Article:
How to Help Children Pronounce "C" and "K" Soundsby Stephen Maughan
It must be annoying when you say something and people don't understand what you're saying. What if all you wanted a piece of chocolate but your request was met with confused stares? Many kids have difficulties pronouncing the C and K sounds, and although you may wonder if anyone will ever understand him, the good news it that with some practice, and a good dose of patience, you can help him speak clearly so he will finally get that piece of chocolate he's been begging for.
Activities to Boost Clear SpeakingStep 1
Sing simple songs and Mother Goose tales together, and encourage your little one to sing lines in the song that feature "C" and "K," such as "Baa Baa, Black Sheep" or even "Chitty Chitty Bang Bang." Speech therapist Jill McMinn suggests this is an effective way to improve speech. Feel free to indulge your inner pop star and make up your own songs to grab his attention -- just make sure the video camera is turned off.
Play games that encourage speaking the "C" and "K" sounds. Who doesn't like play? If it helps with his language, all the better. Teacher and speech therapist Gill Thompson believes that games actively encourage better speaking of letter sounds The game she recommends is using pictures on cards. Write the letter "C" and "K" on cards, and on the other side of each draw a picture of a word with this letter, like cat or kite, or with both, as in clock. Ask your child to pick a card, turn it over and say what he sees. If your drawing skills are limited to drawing stick men, why not use photographs or cut pictures from magazines instead?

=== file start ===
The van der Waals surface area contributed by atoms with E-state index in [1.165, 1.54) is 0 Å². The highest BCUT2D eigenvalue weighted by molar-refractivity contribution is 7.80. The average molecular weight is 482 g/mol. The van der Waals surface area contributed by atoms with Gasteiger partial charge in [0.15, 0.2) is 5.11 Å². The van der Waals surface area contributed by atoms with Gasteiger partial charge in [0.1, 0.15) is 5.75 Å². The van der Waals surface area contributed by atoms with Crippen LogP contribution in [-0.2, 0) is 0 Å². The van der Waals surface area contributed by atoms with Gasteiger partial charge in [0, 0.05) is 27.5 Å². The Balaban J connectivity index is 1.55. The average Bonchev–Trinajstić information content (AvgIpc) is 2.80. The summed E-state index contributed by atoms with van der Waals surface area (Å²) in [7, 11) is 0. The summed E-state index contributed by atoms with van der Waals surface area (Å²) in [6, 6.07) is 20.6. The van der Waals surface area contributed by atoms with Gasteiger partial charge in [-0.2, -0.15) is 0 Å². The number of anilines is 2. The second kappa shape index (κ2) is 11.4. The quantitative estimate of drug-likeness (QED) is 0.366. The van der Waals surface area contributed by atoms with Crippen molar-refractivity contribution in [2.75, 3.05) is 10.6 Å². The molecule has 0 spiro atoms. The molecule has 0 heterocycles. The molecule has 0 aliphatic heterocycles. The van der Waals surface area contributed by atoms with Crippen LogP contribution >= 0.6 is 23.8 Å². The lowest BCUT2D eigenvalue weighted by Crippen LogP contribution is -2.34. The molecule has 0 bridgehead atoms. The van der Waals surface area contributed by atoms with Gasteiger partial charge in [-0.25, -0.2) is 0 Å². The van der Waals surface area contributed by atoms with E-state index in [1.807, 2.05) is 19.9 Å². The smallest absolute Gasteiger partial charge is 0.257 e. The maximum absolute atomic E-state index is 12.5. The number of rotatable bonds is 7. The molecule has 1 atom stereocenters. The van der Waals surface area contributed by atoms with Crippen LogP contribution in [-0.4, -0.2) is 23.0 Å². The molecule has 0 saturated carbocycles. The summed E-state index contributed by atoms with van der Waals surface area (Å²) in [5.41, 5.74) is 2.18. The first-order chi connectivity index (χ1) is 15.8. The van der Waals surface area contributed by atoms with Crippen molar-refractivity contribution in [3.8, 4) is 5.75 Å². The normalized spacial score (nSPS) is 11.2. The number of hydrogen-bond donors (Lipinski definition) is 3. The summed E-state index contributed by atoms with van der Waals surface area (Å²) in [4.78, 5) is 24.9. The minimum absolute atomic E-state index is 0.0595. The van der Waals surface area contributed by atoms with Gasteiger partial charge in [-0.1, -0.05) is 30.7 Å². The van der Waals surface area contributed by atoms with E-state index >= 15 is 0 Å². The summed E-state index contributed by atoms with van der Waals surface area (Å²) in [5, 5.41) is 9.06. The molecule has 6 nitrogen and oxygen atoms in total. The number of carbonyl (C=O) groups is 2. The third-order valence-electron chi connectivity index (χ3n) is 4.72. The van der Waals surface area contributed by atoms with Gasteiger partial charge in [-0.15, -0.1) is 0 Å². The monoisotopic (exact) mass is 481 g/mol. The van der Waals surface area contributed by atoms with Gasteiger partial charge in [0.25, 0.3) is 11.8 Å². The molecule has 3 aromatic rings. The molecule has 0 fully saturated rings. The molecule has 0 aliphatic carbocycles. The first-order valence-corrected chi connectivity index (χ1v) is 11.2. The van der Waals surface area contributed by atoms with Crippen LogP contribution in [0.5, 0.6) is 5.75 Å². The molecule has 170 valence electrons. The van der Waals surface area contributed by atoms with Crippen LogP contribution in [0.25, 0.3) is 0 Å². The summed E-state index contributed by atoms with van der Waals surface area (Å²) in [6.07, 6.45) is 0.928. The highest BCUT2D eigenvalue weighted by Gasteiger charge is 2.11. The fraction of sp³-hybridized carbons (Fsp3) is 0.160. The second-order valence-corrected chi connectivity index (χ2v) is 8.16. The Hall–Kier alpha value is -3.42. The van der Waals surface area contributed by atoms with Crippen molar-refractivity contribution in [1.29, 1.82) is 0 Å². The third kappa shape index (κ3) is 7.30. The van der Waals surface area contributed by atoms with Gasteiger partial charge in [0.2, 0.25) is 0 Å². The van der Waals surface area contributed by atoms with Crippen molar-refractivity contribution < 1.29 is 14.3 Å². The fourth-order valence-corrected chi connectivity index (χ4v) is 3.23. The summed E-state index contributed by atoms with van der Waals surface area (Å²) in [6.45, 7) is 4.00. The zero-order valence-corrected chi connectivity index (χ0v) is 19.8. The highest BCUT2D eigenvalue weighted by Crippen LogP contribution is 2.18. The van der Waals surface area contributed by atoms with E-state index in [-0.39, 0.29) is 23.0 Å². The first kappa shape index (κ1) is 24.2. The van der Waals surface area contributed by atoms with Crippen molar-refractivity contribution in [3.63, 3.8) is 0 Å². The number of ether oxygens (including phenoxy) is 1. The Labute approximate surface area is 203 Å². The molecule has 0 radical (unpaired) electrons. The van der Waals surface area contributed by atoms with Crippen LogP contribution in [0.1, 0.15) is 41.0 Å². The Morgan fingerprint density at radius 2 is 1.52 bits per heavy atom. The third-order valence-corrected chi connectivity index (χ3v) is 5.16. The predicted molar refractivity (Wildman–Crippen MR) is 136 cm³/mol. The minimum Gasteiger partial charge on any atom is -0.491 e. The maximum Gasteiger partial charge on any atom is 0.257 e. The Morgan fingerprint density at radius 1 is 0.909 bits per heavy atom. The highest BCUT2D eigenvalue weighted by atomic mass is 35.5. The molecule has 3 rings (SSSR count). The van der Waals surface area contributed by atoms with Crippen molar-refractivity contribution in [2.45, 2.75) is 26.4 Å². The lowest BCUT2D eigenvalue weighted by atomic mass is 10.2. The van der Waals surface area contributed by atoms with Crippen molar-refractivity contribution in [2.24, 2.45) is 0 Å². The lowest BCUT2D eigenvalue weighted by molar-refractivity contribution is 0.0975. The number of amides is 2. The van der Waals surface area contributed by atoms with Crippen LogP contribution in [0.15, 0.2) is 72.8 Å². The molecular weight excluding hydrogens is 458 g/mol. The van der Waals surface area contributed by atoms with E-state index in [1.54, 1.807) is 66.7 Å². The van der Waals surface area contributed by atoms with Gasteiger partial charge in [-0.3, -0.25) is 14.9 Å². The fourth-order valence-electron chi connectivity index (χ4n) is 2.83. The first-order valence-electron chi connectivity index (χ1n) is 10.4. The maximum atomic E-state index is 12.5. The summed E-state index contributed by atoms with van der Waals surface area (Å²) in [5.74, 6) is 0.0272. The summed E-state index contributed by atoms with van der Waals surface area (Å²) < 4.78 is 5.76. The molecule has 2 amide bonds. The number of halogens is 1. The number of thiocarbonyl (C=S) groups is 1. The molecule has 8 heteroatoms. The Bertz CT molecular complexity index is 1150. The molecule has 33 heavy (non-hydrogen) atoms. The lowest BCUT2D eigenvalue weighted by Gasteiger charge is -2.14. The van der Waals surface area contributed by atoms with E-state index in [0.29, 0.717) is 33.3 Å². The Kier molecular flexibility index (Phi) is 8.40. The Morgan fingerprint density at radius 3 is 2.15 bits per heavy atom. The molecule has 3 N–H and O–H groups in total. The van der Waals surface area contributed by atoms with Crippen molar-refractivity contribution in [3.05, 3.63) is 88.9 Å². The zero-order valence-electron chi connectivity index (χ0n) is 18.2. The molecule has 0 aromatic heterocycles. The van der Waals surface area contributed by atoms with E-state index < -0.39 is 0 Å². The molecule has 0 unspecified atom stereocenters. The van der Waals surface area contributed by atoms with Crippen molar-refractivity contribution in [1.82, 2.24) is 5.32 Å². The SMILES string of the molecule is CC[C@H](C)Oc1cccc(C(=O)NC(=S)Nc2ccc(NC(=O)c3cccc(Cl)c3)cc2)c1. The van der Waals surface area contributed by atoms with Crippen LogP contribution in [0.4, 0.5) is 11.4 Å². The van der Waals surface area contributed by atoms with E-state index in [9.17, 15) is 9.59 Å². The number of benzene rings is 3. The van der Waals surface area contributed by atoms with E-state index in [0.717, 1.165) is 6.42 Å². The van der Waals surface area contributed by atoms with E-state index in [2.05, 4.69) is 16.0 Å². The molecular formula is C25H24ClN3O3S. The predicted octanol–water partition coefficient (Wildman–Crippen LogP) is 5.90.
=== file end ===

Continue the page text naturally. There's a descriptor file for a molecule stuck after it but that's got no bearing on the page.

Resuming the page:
Use toys to help develop his speech. You want to use a toy or puppet that begins with the letter "C" or "K" and use it as a prompt for speaking the words clearly. You might also like to make your own puppets, such as a crocodile and kangaroo, and take them out whenever you want to practice speaking the "C" and "K" sounds. Have fun with the puppet -- give the crocodile a grizzly accent and make him snap a few times before making him speak the correct word. Remember to put the crocodile away when he's gone to bed and your mother-in-law drops by unannounced!
- Give your child plenty of encouragement and praise. According to Jill McMinn, if you are overly critical, you risk making your little one feel defeated and give up on speaking difficult sounds
- If you continue to be concerned about your child's speech development, take time to visit your family doctor for advice.
- Supporting Children with Speech and Language Impairment and Associated Difficulties; Jill McMinn
- Supporting Children with Communication Disorders; Gill Thompson
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